The machine that is used for this process can only be described as an advanced version of a typical inkjet printer that is found in most offices. It is able to deposit the three layers of ink, one layer at a time, onto the paper in order to create the new transistors. The ink is vaporized by the machine into a light mist consisting of tiny droplets and pushes this aerosol toward the surface of the paper using an inert gas. Although this is not the most efficient way to accomplish this, if the basic principle of this machine was transferred to a quicker roll-to-roll printing system, similar to what is used to print on fabric/clothing, thousands of devices could be created in a short amount of time.

If this technology can be transferred to roll-to-roll printing, these devices can be made extremely quickly. Source: Adobe StockIf this technology can be transferred to roll-to-roll printing, these devices can be made extremely quickly. Source: Adobe Stock

Even the team of engineers themselves stated that the durability of these devices shocked them, explaining that the shelf-life of the bare transistors without protective coating or shielding was up to nine months without any measurable loss in performance.

How is the carbon recovered?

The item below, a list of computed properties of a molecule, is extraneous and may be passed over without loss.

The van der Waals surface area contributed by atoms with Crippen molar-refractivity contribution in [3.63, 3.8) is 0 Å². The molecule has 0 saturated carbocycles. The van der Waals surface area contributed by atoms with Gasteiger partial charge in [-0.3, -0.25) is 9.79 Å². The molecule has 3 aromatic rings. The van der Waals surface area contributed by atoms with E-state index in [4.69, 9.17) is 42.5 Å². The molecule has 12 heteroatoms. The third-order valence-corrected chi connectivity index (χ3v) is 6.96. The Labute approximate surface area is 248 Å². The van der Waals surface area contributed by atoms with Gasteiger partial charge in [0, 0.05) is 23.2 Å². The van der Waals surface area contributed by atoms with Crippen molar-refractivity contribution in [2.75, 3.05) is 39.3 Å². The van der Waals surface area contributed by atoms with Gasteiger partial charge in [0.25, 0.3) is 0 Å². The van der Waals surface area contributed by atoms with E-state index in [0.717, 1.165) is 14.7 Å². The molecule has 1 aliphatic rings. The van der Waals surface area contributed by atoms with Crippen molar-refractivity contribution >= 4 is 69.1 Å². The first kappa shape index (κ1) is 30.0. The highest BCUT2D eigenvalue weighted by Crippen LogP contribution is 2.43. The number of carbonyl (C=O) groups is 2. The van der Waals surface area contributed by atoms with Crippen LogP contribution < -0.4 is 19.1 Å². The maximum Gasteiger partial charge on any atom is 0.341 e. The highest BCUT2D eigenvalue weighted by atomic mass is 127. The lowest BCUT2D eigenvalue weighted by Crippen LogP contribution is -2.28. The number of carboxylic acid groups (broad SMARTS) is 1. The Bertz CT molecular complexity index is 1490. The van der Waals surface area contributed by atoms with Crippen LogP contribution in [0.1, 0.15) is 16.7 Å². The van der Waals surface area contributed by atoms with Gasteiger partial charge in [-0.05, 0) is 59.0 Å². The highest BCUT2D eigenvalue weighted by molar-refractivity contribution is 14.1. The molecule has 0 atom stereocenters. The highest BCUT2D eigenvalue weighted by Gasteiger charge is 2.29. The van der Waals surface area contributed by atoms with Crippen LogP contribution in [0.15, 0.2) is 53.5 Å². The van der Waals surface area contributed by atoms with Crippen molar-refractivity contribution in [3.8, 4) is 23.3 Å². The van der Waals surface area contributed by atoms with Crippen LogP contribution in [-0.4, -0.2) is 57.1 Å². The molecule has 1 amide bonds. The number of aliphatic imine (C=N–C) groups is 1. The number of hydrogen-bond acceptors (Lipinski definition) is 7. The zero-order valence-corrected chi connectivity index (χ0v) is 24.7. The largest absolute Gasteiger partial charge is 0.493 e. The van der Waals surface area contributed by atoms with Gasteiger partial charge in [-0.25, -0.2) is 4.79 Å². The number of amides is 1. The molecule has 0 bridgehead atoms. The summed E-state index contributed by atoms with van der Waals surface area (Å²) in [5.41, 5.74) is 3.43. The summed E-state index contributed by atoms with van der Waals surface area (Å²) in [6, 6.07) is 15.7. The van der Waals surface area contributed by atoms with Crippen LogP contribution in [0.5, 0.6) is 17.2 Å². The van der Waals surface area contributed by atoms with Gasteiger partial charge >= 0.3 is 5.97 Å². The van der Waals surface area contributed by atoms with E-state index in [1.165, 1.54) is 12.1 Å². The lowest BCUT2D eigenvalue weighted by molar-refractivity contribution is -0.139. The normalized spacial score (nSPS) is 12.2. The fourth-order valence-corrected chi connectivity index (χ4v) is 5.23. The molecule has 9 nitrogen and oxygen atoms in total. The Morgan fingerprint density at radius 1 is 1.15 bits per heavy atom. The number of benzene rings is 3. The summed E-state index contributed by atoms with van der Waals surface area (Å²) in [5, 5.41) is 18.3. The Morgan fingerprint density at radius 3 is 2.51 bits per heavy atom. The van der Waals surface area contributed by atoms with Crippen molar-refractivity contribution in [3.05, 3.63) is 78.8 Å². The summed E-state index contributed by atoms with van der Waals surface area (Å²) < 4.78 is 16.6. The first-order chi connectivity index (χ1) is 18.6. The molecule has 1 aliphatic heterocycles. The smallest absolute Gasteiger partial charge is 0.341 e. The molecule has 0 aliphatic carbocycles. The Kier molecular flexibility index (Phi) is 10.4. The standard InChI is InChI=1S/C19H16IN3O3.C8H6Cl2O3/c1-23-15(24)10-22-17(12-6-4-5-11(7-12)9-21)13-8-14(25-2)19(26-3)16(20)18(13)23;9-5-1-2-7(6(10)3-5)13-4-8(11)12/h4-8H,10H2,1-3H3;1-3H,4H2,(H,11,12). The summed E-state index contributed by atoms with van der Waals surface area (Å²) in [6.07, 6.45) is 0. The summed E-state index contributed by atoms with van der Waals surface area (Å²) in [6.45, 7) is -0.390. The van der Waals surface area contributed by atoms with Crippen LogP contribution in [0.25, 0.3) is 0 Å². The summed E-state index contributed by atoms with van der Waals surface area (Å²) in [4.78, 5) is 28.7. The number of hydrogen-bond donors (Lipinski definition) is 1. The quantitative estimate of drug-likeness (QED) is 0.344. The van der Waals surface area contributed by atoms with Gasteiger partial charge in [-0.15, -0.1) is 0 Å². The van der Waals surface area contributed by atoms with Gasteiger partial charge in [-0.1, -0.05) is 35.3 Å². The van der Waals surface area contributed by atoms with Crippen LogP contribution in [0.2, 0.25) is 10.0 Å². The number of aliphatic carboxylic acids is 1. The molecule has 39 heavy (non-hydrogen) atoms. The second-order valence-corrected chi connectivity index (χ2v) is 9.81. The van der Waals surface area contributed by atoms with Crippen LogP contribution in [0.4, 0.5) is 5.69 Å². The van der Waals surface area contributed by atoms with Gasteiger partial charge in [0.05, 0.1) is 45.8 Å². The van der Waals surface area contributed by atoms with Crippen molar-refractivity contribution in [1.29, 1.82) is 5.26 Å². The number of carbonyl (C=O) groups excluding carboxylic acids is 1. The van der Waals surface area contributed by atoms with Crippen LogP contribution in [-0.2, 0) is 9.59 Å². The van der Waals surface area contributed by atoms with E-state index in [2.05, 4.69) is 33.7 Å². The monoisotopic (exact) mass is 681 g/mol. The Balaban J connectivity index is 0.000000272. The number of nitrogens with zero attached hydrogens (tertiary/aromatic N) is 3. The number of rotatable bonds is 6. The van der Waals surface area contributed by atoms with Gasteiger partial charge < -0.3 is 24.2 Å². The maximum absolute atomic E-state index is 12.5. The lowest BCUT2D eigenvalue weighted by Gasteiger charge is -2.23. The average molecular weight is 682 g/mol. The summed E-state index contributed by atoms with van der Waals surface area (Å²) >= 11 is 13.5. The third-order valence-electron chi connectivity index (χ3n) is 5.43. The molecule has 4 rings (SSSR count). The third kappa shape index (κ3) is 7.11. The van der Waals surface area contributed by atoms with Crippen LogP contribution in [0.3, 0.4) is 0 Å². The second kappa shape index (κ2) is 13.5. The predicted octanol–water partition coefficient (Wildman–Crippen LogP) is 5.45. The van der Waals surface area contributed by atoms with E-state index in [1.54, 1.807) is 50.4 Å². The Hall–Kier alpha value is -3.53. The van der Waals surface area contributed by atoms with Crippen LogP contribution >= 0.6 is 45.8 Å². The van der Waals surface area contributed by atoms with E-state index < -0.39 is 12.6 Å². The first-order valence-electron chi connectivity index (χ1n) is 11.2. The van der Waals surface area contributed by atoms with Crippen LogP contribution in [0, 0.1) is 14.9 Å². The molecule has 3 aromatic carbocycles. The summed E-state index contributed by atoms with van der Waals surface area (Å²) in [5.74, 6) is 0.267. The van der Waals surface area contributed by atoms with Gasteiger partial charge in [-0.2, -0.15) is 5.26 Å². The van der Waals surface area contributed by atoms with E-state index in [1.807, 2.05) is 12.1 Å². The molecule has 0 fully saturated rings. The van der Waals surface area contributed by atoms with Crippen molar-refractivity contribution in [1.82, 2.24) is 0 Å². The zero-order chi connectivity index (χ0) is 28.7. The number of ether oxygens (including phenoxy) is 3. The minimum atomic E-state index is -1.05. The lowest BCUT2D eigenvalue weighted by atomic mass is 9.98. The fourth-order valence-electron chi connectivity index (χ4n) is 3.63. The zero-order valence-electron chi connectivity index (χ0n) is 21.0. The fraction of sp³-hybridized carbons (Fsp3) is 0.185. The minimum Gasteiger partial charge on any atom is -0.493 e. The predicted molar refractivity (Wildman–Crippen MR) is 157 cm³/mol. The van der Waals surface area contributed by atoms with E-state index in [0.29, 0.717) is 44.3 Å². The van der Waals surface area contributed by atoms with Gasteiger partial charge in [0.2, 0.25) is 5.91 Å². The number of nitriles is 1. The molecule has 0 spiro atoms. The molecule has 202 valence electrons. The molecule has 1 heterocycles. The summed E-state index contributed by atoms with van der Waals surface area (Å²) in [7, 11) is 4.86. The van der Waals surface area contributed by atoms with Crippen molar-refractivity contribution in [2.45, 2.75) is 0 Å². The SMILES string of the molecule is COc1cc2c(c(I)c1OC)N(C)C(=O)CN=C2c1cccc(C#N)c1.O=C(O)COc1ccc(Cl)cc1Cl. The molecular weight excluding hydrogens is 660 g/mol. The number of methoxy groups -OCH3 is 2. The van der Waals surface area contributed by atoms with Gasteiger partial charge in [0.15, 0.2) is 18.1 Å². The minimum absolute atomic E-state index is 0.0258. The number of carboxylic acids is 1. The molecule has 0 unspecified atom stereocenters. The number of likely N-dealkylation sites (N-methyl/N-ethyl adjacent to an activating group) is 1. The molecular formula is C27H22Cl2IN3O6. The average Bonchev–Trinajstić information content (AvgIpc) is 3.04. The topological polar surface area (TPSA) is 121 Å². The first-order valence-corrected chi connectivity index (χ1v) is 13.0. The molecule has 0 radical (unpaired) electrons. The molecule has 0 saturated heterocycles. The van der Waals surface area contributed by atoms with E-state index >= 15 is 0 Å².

In order to separate all of the different components in the devices, they are submerged in a series of baths, and sound waves are used to create vibrations to literally shake them apart. The graphene and carbon nanotubes are filtered out and collected for future re-use. The paper substrate and nanocellulose can then be recycled as materials of their nature typically are.

Applications for this technology are almost endless as sensors are being integrated into every field, and with more testing and development, these devices will become even more efficient and powerful.

What is a stand-out application that you think these paper-printed, recyclable electronics would be perfect for? What advantages will they provide over their silicon-based counterparts? Engineering360 would love to hear your opinions and thoughts in the comments below!

To contact the author of this article, email engineering360editors@globalspec.com